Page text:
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Hi, I did the same to my recently acquired Y2000 220.

The Kawasaki service manuals were shown as 'out of stock' at my local (UK) Kawasaki dealer. You'll need the 200 manual and 220 supplement, but I went for the Cyclepedia option.

The top end break down is quite straight forward, I put some paint spots on the KIPS valve assembly just to make sure I got it all back as it should be. The Cyclepedia manual is quite vague on this aspect.

I heeded the warnings and put in a Wiseco piston, although the stock one looked OK, and the bike appeared to have been well used by previous owners. The riding in my area is varied narrow trails, but with very little flat out areas, meaning the engine doesn't spend much time pinned wide open.

I also fitted a new air filter, re-packed the silencer and, with a full FMF pipe already fitted, went down on the standard 145 main to 140 to try to cure the mid to wide open bogging. It started first kick and runs really good, but I don't know what I changed to make this difference, or a combination.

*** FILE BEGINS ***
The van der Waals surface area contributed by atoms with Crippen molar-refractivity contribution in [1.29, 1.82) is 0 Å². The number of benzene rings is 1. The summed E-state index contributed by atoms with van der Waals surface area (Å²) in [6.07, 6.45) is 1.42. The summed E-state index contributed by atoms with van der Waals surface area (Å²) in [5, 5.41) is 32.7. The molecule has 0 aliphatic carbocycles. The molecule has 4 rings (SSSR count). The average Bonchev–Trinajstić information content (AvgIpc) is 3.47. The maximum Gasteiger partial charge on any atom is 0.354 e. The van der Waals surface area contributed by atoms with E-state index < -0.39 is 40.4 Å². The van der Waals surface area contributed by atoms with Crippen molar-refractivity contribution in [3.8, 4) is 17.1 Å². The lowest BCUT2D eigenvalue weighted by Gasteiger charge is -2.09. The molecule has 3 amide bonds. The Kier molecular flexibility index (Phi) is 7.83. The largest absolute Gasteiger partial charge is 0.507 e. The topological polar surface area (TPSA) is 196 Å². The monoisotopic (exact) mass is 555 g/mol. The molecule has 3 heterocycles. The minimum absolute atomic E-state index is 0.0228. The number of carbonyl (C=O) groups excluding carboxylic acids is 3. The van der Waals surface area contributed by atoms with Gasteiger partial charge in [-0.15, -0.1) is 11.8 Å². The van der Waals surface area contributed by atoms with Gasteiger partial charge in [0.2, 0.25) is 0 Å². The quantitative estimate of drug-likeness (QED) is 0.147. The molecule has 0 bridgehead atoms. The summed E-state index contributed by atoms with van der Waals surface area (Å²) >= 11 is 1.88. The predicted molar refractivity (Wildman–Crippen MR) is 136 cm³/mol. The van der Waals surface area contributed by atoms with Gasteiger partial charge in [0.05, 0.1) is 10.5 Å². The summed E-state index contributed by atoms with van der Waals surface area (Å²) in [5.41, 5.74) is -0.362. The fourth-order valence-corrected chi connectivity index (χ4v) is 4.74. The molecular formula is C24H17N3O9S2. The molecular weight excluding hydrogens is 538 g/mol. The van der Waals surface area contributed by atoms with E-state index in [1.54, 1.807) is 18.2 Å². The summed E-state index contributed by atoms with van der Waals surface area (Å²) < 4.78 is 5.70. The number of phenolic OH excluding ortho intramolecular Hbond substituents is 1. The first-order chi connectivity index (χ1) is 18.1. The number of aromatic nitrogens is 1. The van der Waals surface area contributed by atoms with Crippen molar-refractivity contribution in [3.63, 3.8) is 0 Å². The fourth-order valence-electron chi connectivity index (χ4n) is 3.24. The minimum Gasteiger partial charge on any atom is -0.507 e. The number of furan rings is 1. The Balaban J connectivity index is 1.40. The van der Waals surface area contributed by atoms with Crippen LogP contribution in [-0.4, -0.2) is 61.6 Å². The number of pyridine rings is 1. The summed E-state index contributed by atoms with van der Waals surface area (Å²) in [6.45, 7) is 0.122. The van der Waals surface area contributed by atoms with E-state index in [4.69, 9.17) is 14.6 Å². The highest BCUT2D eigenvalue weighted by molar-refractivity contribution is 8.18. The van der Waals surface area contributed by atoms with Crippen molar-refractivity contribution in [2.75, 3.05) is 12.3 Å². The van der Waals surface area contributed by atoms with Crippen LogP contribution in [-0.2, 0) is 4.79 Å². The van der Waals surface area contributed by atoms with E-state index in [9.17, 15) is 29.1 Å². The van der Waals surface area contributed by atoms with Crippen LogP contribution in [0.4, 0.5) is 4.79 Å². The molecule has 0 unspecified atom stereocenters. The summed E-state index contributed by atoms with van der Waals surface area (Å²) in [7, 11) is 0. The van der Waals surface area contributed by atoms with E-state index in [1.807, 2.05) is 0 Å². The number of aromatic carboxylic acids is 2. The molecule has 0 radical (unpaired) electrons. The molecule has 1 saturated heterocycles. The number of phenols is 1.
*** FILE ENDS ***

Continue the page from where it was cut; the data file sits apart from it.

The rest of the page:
My only problem was the nut at the top of the KIPS actuating rod (I should have realised it was now actually a bolt not a nut). There are plenty of forum warnings, and a marking on the claw, to tell you it's a clockwise to undo thread, so with this in mind, I undid it clockwise. It seemed very tight, when it doesn't have to do much holding, so shouldn't be. Then it snapped off! Checking the broken bolt revealed it had a normal thread and the top of the rod had been re-tapped with traditional tread. So it appears a previous owner might not have headed the warnings and broke the original stud and replaced it with standard bolt. I re-tapped the rod, and again re-fitted a stand bolt, and painted a new arrow on the claw. I must remember to tell the next owner when I sell.